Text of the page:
This blog is about our stay at Esquinas Rainforest Lodge in the Pacific Lowland Rain Forest.
After we left Talari Mountain Lodge, we continued south on the Inter-American Highway. There were many banana plantations alongside the main highway. When we turned off the highway, the road was more rural with fields and small houses. We started our birding list along this entrance road to the lodge.
A Ruddy-breasted Seedeater perched up on a branch. We were lucky to see this bird, because they are not very common. The sky was so bright, it appears white in the photograph below.
There were Brown-throated Parakeets feeding in the banana trees in a small yard. Mostly when we saw parakeets throughout the trip they were flying by in noisy flocks, so it was nice to see one somewhat stationary.
This Yellow-headed Caracara was keeping a look-out over a field. Caracaras are raptors that will hunt their own prey but feed mostly on carrion. Yellow-headed Caracaras will pick ticks off the backs of cattle.
There was some standing water in one of the fields that we passed. There were dozens of Wood Storks, but this one was close enough to the road to get a good photo. The stork’s neck and head are featherless.
This is a Gray-cowled Wood-Rail, which we were glad to see because although we had heard its raucous call we had not seen one yet. One guidebook likens its chorus to the sound from a group of drunken chickens. They are also often found near water.
Southern Lapwings are becoming more prevalent in Costa Rica since the species was first recorded in 1997. They favour open grassy areas near water.
We saw this Little Blue Heron taking off. It is about half the size of a Great Blue Heron.
After looking at birds along the road for about an hour, we finally made our way to Esquinas Rainforest Lodge. The lodge is on the edge of Piedras Blancas National Park.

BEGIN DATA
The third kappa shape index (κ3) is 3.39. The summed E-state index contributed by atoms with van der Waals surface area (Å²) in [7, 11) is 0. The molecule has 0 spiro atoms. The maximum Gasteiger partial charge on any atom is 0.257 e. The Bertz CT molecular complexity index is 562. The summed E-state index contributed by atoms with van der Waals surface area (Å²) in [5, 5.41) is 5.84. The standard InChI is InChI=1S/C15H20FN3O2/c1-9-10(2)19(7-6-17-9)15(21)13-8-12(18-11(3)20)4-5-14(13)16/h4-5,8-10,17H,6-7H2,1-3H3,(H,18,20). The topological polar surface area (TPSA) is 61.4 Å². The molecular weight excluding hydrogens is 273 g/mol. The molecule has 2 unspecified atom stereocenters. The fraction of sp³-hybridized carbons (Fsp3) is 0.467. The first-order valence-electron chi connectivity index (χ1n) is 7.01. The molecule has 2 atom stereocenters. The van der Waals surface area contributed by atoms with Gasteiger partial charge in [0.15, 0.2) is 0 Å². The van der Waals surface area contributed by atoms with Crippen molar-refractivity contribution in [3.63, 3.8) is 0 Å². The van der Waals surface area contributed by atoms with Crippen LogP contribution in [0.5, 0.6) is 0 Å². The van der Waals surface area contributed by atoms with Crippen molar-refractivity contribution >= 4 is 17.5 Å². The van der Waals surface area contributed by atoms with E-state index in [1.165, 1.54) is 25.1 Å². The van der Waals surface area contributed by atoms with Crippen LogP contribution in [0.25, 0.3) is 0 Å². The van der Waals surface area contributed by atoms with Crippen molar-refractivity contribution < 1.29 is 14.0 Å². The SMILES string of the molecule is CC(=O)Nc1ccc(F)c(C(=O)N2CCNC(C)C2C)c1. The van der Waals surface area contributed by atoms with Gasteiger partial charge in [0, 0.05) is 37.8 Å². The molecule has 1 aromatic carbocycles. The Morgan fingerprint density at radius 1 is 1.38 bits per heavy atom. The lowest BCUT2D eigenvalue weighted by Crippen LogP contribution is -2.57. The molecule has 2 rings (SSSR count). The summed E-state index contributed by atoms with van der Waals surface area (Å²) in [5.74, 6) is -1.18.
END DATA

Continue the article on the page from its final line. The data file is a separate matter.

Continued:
Here’s a view of the main building that houses a lounge, the bar and the restaurant. The pond in front has a couple of caimans living in it.
On the afternoon that we arrived it was about 35 degrees C and very humid, so we got our bags into our rooms, and ….
… we changed into our bathing suits and headed to the pool. So refreshing!
Our group had two tables for our meals. While we were here, we shared our table with our friends from Cranbrook and the bus driver, Luis. Our friends can speak Spanish and Luis has some English, so we could have interesting conversations.
After dinner, we sat outside on our veranda and listened to the rainforest sounds.
The next day, we stayed on the grounds around the lodge. This tayra wandered on to the lawn in front of the lodge, and was especially interested in the bananas that were hung to ripen. Tayras are members of the weasel family and are omnivorous.
As usual, we saw many birds throughout the day. We’ll start with the larger ones. This is a White-tipped Dove. The light-blue orbital skin differentiates it from two other doves in the same family.
The Great Curassow is in the same family as the Crested Guan which was featured in a previous blog post. The curassow is uncommon to rare in protected areas. There was a pair at the lodge and we expect they knew they would not be hunted. Here’s a photo of a female Great Curassow.
The male Great Curassow was more skittish and moved quickly away.
This is an Orange-billed Sparrow that frequented the lawn and gardens near the lodge.